At long last, Apple’s third-generation iPad has debuted in China today, according to a report by Reuters. Unexpectedly, though, the proceedings surrounding the long-awaited launch have been described as “quiet.”
To be sure, it’s far from being a launch that failed to make some buzz, so to speak. Rather, it’s quiet in the sense that it’s markedly different from the riotous happenings during Apple’s previous Chinese release.
The relative calm of today’s event is largely attributable to an online reservation system that Apple has implemented for iPad purchases. This system was originally adopted by the company in response to the commotion that broke at the iPhone 4S’ Beijing launch last January.
Under the system, a prospective buyer of the latest iteration of Apple’s bestselling tablet first needs to request a reservation online. If the request is successfully confirmed, the buyer is asked to pick up the device the next day.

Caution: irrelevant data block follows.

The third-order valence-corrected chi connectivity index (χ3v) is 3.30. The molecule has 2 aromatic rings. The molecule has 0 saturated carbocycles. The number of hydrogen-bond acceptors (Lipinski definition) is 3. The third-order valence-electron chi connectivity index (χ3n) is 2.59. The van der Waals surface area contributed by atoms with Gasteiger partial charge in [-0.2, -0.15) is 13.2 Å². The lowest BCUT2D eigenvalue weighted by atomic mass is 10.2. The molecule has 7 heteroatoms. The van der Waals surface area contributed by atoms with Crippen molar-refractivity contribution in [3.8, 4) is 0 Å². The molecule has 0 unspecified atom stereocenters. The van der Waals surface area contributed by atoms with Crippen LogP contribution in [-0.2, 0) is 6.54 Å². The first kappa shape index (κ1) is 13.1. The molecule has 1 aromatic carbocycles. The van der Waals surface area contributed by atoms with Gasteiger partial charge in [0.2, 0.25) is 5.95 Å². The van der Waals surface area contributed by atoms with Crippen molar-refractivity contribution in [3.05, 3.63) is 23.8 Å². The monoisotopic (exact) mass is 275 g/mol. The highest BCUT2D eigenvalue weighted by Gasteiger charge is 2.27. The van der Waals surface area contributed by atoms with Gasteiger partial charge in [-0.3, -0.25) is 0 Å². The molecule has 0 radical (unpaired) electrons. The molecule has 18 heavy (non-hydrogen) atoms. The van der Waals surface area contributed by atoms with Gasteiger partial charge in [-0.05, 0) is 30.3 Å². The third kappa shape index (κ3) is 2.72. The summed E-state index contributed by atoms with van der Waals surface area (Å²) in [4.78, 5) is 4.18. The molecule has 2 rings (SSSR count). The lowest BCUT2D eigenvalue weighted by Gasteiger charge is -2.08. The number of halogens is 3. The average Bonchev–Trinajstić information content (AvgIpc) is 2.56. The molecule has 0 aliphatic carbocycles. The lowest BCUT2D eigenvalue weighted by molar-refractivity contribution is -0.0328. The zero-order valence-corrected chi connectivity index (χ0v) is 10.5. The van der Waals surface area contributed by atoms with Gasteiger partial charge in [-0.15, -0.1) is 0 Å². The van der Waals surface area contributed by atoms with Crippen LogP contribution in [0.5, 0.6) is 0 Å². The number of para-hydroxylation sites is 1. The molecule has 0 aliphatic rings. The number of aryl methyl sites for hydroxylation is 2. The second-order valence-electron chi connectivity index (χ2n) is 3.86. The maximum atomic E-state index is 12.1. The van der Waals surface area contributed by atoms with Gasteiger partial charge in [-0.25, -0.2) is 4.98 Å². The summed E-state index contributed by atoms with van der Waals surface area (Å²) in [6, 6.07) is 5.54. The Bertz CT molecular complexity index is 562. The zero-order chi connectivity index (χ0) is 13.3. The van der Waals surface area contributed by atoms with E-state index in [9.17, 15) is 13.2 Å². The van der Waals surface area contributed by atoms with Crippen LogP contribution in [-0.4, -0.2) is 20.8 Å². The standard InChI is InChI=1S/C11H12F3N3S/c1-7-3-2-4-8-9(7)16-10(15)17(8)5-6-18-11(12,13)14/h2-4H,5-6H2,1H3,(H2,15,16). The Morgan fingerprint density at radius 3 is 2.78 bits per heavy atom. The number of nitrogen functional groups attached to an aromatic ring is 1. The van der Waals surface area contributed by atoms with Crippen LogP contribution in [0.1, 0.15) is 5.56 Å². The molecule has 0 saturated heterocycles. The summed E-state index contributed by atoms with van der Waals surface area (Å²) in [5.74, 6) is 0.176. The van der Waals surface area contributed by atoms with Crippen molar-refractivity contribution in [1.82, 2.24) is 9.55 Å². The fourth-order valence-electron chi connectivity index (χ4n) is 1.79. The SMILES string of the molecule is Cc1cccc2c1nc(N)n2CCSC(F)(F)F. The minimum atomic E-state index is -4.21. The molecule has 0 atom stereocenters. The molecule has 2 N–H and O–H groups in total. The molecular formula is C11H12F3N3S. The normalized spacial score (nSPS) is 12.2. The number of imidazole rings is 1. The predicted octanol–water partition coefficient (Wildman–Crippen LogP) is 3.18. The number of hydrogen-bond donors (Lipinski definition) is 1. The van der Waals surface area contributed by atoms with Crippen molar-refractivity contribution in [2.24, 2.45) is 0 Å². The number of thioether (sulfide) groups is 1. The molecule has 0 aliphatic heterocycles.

Only a limited number of reservations are processed per day, so buyers are sure to proceed with their purchases when they arrive at Apple’s bricks-and-mortar stores. In addition, they need not worry about dealing with long queues and the attendant scalpers.
Even as it results in low-key events, I think this kind of setup is a most favorable one. It should be carried out by Apple every time a new product is launched in locations where chaotic crowds are likely to turn up.
The third-generation iPad officially comes to China weeks after Apple finally settled its iPad trademark dispute with Chinese manufacturer Proview. The device, which is usually but not-so-accurately referred to as the new iPad, passed its last round of certification tests in China last May.
Indeed, its release in the country was a long time coming. But few would have guessed that such a “resolutionary” device could make for such a “quiet” launch.